Blog: 'I would have preferred sitting in the back'

2 July 2024

On the fourth day of the IRTI Conference, we were invited to experience some of the culture in Yogyakarta. We visited a protestant church, the sultan's palace and the Borobudur temple. For me, this cultural exposure was the highlight of the Conference. It made me ask myself an important question. Who am I as a Dutch person to delve into Indonesian culture, with colonial history in mind?

Blog by Judith van den Heuvel


In the pre-symposium of the IRTI Conference 2024 we talked about decolonisation. Dr Kor Grit, who is currently researching the reactions of Dutch students on the colonial past in Indonesia, stated that the option of distancing from the Dutch colonial past or the feelings of guilt and shame can be criticised from a decolonial perspective. Guilt and shame are feelings that turn inward, requiring the other party to free you from this position. That does not seem fair. Distancing is also problematic. After all, it is Dutch history. The system you are part of has been a colonial power in the past.

So, what can be done? Grit argues for a position of moral confusion. Do you dare to feel uncomfortable with what you see, without losing interest in the other? Can you explore the local culture in an open-minded way? Experiencing moral confusion might be the best possible option. During the day I discovered the merging and coexisting of colonial heritage and local culture. The practice of decolonisation appeared to be a very complex one.

The church service

The church service started at 9 am on Sunday morning at the Margo Mulyo Protestant Church. The church had agreed that the service would be led in English, alternating with Bahasa Indonesia, since there were many participants of the IRTI Conference. When we entered the church, a guide led us to the front row. It gave me mixed feelings. We were kindly received, but why would you let some Dutch people sit in front? I would have preferred sitting in the back. And yet I ended up in the front row.

Three choirs were present during the service: a male choir from Bali, Sumatra and North Sulawesi, the Gita Wildu Choir and a specially established singing group with IRTI participants. The singing in the service was passionate. The music was accompanied by a keyboard. When the church was built in 1857, the Dutch had built in an organ, but the local population removed it.

On the wall of the church there was a large Dutch text, translated as: 'He who believes in me has eternal life'. Next to it, there was a Bahasa Indonesia translation in smaller font. It made me wonder how on earth it was possible to end up like that? And on the other hand, it made me feel at home amidst the many cultural differences. It is a strange thing to notice both aspects.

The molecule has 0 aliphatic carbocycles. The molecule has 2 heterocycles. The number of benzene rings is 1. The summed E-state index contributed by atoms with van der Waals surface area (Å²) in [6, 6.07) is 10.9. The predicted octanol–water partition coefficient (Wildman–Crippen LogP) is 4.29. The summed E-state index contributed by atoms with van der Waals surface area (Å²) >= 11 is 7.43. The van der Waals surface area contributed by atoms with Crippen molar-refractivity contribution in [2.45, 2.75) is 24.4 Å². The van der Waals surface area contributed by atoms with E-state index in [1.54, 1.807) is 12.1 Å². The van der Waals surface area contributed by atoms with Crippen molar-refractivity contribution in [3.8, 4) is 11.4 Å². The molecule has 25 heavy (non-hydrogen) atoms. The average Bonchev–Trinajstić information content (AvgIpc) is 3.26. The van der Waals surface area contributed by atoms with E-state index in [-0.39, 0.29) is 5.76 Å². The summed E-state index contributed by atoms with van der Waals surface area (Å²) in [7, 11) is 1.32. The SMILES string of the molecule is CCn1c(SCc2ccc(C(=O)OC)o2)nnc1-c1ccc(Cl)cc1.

Kraton Ngayogyakarta Hadiningrat

After the church service we left for the sultan's palace in Yogyakarta. Here, I became acquainted with Javanese beauty. A guide showed us around and told us about the local rituals in the course of a human life, from pregnant women to circumcision and from menstrual rituals to the rituals of a sultan's wedding. The sultan’s wedding is still celebrated at the Kraton. During the tour I noticed a striking detail: the current, tenth sultan has five daughters. There is discussion about his succession. It is likely that one of his daughters will succeed him as sultana.

All these local customs were new and impressive. The Javanese cultural reality opened up to me. However, it is still a strange thought that Java knows more about Dutch culture than I, as a Dutch person, know about the Javanese one.


We continued our exposure with a visit to the Buddhist temple Borobudur. With our shoes exchanged for sandals and with a temperature of around 35 degrees, we were allowed to climb the 42 meter high temple. Nowadays, Buddhist monks only use the Borobudur temple on special occasions. It is mainly a tourist attraction.

The temple has been well preserved due to ash of the volcanic eruptions from the Merapi. England claims to have rediscovered the temple in 1814. Java claims that they have always known that the temple existed. In order to restore Borobudur, UNESCO has made big investments. It is now considered a world heritage site. The guide told us: 'The temple is now as much yours as it is ours.' In my conviction, these transactions of UNESCO are morally questionable. Among others, the West has donated money to the preservation of cultural heritage that is not our own, which creates dubious power relations. Who profits of this investment? It seems tourism flourishes. Following this logic, does UNESCO preserve culture or tourism?

Moral confusion

At the end of the day my head was full of impressions and ethical questions. Interest in Java and confrontation of colonial sites had been present all day. How can I behave ethically as a Dutch person in Java? What is a just relationship between former suppressor and victim? These questions have become more relevant for me.